This past week saw the official kickoff for Mark’s new adventure, “There Will Be Zebra Mussels.” Mark drove his bespoke station wagon to the airport to pick up Diana Daggers, Mark’s unexpected and unwanted video producer for his new assignment. Starting right in, Mark expressed his fears and doubts to Diana, while she kept her icy cool cynicism and simply told Mark that California was old news and to get over it.
After dropping her off at the Log Cabin Hotel (or whatever it’s called), Mark spent the rest of the week helping Cherry’s with her landscape business and fretting about a possible reappearance of Professor Bee Sharp. In spite of Cherry’s feel-good reassurances of Sharp’s noninvolvement, it appears that Mark does have good reason to be concerned about Professor Bee Sharp’s return. Perhaps Mark is anxious because he does not normally deal with psychos, a group for which Sharp is clearly a charter member. Daggers, on the other hand, appears to be more task-oriented and indifferent, as any professional for hire would be. If the job calls on her to harass and threaten Trail, she does it. If the job calls for her to work with Trail, she’ll do it. It’s all just business for her. But Bee Sharp seems to be a different animal. Still, in spite of Sharp’s behavior, he does not seem any more dangerous than, say, some ignorant hillbilly with a shotgun pointed at Mark’s head while he is tied to a chair. Mark is just psyched out, which is something he is not comfortable with. And that is a dangerous position for him to be in.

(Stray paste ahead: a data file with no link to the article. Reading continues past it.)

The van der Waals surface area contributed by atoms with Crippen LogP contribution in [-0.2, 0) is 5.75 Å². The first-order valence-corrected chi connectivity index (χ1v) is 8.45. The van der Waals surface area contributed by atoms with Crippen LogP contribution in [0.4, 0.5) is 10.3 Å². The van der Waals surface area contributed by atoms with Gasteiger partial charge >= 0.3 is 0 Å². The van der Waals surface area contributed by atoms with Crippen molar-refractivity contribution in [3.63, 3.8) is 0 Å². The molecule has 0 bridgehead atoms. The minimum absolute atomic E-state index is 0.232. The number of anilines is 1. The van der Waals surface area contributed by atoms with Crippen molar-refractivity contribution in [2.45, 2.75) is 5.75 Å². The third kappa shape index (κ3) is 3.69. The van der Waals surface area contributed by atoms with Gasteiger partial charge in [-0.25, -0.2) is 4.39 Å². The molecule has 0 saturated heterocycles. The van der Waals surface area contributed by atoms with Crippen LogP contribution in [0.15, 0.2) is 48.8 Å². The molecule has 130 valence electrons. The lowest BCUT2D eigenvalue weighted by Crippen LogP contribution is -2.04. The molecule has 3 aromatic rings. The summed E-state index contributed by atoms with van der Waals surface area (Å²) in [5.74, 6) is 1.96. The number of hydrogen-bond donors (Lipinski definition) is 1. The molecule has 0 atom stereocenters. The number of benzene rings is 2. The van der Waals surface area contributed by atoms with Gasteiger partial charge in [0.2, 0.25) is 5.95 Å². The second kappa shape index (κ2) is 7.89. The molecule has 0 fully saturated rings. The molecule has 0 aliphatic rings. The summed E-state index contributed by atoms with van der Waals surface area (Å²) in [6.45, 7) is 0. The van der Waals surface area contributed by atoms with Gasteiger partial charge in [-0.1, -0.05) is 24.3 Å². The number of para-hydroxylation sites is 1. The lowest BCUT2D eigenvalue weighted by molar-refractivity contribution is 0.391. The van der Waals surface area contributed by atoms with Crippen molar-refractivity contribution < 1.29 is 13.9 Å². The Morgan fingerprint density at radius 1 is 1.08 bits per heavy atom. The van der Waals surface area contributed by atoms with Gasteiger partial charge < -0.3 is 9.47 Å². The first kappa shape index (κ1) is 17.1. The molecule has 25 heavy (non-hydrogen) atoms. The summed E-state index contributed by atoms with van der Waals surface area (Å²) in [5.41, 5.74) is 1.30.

Today’s Sunday strip is about small insects, specifically those that look dangerous, but wind up actually being helpful. Another nicely done title panel, by the way. Regarding spiders, there are at least 3,000 species of spiders in the US. The four spiders Rivera refers to are black widows, brown recluses, hobo spiders (which seem to be focused in the Pacific Northwest), and Sac spiders. The brown recluse and black widow are the biggest threats to humans of all ages. In fact, there are least ten spiders that are venomous in varying degrees to humans, but still capable of causing pain. As Rivera points out, most spiders are found wherever their food is found, so they can be good insect managers, even in the home. But keep the kids and pets away from them.
Rivera provides a very nicely drawn bee in the last panel! And you always have to finish your instruction with a small joke, don’t you Mark? And I’m fine with that, by the way; it’s not pervasive.
Tell me if I’m wrong, but one thing I noticed in Rivera’s Sunday strip is that she crowds less text into the panels than her predecessors often did. That might be because Rivera is aware of the fact that people are more used to short, digestible chunks of data, as we usually see on social media. It could also be because she is aware that space for comic strips, even on Sunday, is severely limited and liable to more shrink; thus, making reading more difficult. I swear, the way our newspaper shrinks the Sunday Zits and Blondie strips is a crime. It’s like trying to read the condensed Oxford English Dictionary without its included magnifying lens.